Syphilis was first described as a clinical entity at the turn of the 15th century. The origin of syphilis remains shrouded in mystery, but a disease commonly referred to as the "Great Pox" or "Evil Pox" was recognized in Europe shortly after Columbus' crew returned to Spain in 1493. The illness figured heavily in the wars that ravaged Europe at the time and, unlike the current disease, was associated with mortality rates as high as 25% in its early stages. Whether syphilis arose from a spontaneous mutation in an endemic treponeme or whether it was brought back to Europe from the Americas remains uncertain. However, there is a paucity of evidence for a similar disease in pre-Columbian Europe and an abundance of evidence, chiefly syphilitic bone disorders, in the pre-Columbian Americas (30).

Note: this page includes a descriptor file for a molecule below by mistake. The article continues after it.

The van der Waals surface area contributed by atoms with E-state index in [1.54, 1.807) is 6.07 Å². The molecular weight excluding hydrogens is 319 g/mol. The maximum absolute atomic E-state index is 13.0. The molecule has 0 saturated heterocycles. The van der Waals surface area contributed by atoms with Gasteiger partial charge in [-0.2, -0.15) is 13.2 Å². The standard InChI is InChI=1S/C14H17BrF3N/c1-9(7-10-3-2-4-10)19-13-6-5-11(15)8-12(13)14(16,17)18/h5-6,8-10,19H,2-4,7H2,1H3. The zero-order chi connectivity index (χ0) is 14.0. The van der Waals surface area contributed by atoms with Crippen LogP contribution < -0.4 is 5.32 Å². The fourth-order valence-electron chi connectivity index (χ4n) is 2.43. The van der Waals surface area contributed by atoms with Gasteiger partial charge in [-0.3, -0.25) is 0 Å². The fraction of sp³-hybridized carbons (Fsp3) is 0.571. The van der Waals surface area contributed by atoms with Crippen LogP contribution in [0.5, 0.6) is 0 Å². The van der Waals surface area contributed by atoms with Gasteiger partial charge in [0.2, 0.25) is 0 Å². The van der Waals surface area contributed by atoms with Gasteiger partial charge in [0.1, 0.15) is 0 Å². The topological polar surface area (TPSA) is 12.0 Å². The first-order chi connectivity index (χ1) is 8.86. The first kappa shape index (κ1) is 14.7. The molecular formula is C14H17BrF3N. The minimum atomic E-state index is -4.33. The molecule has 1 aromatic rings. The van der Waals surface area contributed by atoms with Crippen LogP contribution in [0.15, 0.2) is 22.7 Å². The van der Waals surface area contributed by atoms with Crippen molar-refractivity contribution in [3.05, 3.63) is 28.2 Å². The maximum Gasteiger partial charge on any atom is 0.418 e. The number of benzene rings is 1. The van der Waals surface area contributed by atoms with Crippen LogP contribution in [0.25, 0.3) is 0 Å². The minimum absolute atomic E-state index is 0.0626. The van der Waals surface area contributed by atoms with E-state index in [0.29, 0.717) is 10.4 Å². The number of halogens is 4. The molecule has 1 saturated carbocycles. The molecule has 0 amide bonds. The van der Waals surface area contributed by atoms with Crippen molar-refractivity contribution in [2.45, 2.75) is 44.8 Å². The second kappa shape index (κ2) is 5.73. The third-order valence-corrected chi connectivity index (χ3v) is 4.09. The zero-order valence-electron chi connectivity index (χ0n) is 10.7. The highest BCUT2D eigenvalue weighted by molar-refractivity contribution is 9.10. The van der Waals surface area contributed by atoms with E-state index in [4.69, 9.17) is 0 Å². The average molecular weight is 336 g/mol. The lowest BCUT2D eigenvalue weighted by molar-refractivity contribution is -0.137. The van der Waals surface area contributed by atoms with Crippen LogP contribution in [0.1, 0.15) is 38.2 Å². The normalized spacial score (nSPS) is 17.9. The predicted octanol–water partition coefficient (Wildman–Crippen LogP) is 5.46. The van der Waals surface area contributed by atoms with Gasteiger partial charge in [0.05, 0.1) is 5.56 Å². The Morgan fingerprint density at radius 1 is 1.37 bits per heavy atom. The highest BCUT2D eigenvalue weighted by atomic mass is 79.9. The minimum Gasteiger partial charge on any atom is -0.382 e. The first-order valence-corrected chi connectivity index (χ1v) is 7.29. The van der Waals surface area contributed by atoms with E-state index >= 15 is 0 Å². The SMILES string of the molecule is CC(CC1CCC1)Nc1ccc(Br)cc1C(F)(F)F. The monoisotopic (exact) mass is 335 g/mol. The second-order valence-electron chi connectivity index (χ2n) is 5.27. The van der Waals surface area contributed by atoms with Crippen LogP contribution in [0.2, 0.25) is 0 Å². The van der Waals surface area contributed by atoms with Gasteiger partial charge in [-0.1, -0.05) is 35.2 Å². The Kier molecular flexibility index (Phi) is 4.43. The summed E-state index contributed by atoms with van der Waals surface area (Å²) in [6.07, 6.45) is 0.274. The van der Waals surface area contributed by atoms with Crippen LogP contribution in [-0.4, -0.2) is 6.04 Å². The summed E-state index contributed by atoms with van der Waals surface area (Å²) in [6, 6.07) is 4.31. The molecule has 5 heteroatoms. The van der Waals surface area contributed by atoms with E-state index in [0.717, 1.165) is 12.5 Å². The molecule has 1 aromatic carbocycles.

Francisco Lopez de Villalobos published the first book on the illness in 1498. Physician and author Hieronymus Fracastor provided the name for the disease in his poem "Syphilis sive Morbus Gallicus," published in 1530. Sexual transmission of the disease was identified shortly after its initial clinical recognition. Transmission of the disease to infants breastfed by affected wet nurses and vertical transmission were also commented on in the early literature. Over the years, syphilis became confused with gonorrhea, a situation rectified in the middle of the 18th century after the mistaken conclusions of experiments performed by John Hunter, who self-inoculated urethral pus containing both Treponema pallidum and Neisseria gonorrhea.